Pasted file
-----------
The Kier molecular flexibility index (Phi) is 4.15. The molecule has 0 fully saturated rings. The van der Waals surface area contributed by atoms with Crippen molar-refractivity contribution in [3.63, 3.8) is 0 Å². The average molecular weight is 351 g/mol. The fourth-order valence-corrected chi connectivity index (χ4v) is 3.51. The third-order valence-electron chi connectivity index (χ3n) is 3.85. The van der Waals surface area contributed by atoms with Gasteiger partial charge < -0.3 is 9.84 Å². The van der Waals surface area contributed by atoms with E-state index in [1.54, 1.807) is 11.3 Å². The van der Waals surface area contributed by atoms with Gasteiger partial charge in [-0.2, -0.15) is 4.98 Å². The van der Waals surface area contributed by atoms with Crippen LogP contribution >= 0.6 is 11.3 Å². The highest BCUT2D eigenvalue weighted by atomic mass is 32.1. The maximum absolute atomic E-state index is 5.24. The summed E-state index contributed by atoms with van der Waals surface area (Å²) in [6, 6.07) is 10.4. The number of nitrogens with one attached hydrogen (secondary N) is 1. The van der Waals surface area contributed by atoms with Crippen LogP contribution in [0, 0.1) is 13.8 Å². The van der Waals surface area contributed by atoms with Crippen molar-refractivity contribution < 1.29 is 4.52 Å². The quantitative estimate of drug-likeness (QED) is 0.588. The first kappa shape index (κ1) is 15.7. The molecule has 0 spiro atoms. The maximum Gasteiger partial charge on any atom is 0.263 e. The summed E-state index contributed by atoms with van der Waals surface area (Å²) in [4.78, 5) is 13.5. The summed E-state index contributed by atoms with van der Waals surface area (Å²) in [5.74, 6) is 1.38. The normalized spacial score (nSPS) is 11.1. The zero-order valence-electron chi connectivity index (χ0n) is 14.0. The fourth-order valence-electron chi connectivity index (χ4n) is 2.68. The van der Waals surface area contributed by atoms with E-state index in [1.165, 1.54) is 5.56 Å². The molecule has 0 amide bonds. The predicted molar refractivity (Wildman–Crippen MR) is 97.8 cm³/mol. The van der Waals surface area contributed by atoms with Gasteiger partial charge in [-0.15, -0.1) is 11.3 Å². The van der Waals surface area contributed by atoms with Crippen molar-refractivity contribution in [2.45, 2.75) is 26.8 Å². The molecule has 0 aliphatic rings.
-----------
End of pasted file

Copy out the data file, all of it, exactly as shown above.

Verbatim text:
The Kier molecular flexibility index (Phi) is 4.15. The molecule has 0 fully saturated rings. The van der Waals surface area contributed by atoms with Crippen molar-refractivity contribution in [3.63, 3.8) is 0 Å². The average molecular weight is 351 g/mol. The fourth-order valence-corrected chi connectivity index (χ4v) is 3.51. The third-order valence-electron chi connectivity index (χ3n) is 3.85. The van der Waals surface area contributed by atoms with Gasteiger partial charge < -0.3 is 9.84 Å². The van der Waals surface area contributed by atoms with E-state index in [1.54, 1.807) is 11.3 Å². The van der Waals surface area contributed by atoms with Gasteiger partial charge in [-0.2, -0.15) is 4.98 Å². The van der Waals surface area contributed by atoms with Crippen LogP contribution >= 0.6 is 11.3 Å². The highest BCUT2D eigenvalue weighted by atomic mass is 32.1. The maximum absolute atomic E-state index is 5.24. The summed E-state index contributed by atoms with van der Waals surface area (Å²) in [6, 6.07) is 10.4. The number of nitrogens with one attached hydrogen (secondary N) is 1. The van der Waals surface area contributed by atoms with Crippen LogP contribution in [0, 0.1) is 13.8 Å². The van der Waals surface area contributed by atoms with Crippen molar-refractivity contribution < 1.29 is 4.52 Å². The quantitative estimate of drug-likeness (QED) is 0.588. The first kappa shape index (κ1) is 15.7. The molecule has 0 spiro atoms. The maximum Gasteiger partial charge on any atom is 0.263 e. The summed E-state index contributed by atoms with van der Waals surface area (Å²) in [4.78, 5) is 13.5. The summed E-state index contributed by atoms with van der Waals surface area (Å²) in [5.74, 6) is 1.38. The normalized spacial score (nSPS) is 11.1. The zero-order valence-electron chi connectivity index (χ0n) is 14.0. The fourth-order valence-electron chi connectivity index (χ4n) is 2.68. The van der Waals surface area contributed by atoms with E-state index in [1.165, 1.54) is 5.56 Å². The molecule has 0 amide bonds. The predicted molar refractivity (Wildman–Crippen MR) is 97.8 cm³/mol. The van der Waals surface area contributed by atoms with Gasteiger partial charge in [-0.15, -0.1) is 11.3 Å². The van der Waals surface area contributed by atoms with Crippen molar-refractivity contribution in [2.45, 2.75) is 26.8 Å². The molecule has 0 aliphatic rings.